A friend of mine is expecting her first child, and I’m reminded of many things I wish I'd known before I became a parent.
Be prepared to receive loads of unsolicited advice. Sometimes people are well-meaning while others are just insensitive. I have one friend who had multiple people tell her that the baby sling she was wearing her child in was unsafe. They would list off some other type of baby carrier that had been recalled. One couple I know had a woman following them around on the cruise ship they took for their baby moon, criticizing the baby name they’d chosen and insisting they name their son what she had named hers.
Be careful which baby books and magazines you read. I read a few baby books while I was pregnant, and all they did was stress me out by listing every possible bad thing that could happen to me or my baby, or describing the “one right way” to take care of your baby. It’s possible to safely go through an entire pregnancy without reading a single book or magazine.
If I were pregnant for the first time, I’d go to the local park and chat with the mothers or nannies of kids who are already crawling or toddling. They’ve already gone through the newborn stage, so they’re less tired or cranky, and they’ll have loads of suggestions. BabyCenter.com
has useful information, especially about your baby’s development without inundating you with scary stories.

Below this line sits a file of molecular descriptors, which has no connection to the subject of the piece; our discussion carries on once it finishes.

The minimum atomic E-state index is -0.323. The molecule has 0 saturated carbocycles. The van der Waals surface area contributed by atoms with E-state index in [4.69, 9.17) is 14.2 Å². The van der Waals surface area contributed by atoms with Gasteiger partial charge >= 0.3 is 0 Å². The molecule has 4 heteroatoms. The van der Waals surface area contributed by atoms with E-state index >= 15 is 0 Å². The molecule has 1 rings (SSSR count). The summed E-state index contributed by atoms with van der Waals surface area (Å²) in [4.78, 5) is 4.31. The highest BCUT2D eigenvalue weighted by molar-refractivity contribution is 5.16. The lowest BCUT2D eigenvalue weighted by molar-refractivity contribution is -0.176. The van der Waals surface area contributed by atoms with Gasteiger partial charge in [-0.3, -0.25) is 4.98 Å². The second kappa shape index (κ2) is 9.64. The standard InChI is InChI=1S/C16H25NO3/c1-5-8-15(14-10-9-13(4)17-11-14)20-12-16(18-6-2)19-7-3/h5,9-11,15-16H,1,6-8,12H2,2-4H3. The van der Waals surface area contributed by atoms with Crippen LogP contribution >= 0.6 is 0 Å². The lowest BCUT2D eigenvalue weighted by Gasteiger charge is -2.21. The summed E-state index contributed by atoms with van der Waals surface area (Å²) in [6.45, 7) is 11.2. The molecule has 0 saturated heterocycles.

People will likely try to touch your belly. I was lucky in that it only happened a few times with strangers, and they asked first. It was usually dads of older children who missed their kids being babies. It sounds creepy, but they barely touched my belly, and I didn’t get any weird vibe from them.
You’re certainly under no obligation to let anyone touch your baby. It’s awkward how people lose their inhibitions around a pregnant woman, but consider that maybe it’s something that’s evolved from us being social creatures used to living in groups. Or get a bunch of T-shirts with red blotches that read, “The last person who touched my belly without asking pulled back a bloody stump.”
Some people will outright glare at you. This often happens with business travelers on airplanes, but many people who either haven’t had children or who had them a really long time ago will either silently or even openly criticize you for not being able to “control your child.” Anyone who has recently cared for a child, especially a newborn, or is still capable of compassion, will know that you’re doing the best you can, and babies just fuss and cry sometimes. If you can, try to imagine how helpless and chubby they were when they were babies. Or just tell them, “Your face looks stupid.”
There’s nothing natural about becoming a new parent. It’s all romanticized like your baby slides right out of you during labor, your baby breastfeeds instantly without any difficulty, and your baby sleeps through the night right on time.
Parenting is a skill, don’t believe anyone who tells you different. You will have intuition about some things, but don’t beat yourself up when things are rough, because it’s rough for everybody. Hang in there, and get other people to help you.
What other warnings would you offer to new parents?